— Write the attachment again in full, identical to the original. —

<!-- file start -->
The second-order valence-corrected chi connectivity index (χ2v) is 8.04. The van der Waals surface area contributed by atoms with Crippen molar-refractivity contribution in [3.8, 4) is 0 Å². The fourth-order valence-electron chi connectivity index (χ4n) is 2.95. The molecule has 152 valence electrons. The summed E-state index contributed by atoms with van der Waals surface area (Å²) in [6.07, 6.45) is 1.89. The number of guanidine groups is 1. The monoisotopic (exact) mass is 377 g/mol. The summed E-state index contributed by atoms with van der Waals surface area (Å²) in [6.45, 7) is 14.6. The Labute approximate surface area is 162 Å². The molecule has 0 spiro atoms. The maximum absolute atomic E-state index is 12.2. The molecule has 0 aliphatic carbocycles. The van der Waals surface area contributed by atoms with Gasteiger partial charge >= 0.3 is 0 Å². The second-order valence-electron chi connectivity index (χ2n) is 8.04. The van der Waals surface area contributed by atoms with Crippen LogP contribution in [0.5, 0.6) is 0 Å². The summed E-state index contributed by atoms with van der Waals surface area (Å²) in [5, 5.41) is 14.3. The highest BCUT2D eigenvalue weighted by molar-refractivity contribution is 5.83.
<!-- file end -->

The second-order valence-corrected chi connectivity index (χ2v) is 8.04. The van der Waals surface area contributed by atoms with Crippen molar-refractivity contribution in [3.8, 4) is 0 Å². The fourth-order valence-electron chi connectivity index (χ4n) is 2.95. The molecule has 152 valence electrons. The summed E-state index contributed by atoms with van der Waals surface area (Å²) in [6.07, 6.45) is 1.89. The number of guanidine groups is 1. The monoisotopic (exact) mass is 377 g/mol. The summed E-state index contributed by atoms with van der Waals surface area (Å²) in [6.45, 7) is 14.6. The Labute approximate surface area is 162 Å². The molecule has 0 spiro atoms. The maximum absolute atomic E-state index is 12.2. The molecule has 0 aliphatic carbocycles. The van der Waals surface area contributed by atoms with Gasteiger partial charge >= 0.3 is 0 Å². The second-order valence-electron chi connectivity index (χ2n) is 8.04. The van der Waals surface area contributed by atoms with Crippen LogP contribution in [0.5, 0.6) is 0 Å². The summed E-state index contributed by atoms with van der Waals surface area (Å²) in [5, 5.41) is 14.3. The highest BCUT2D eigenvalue weighted by molar-refractivity contribution is 5.83.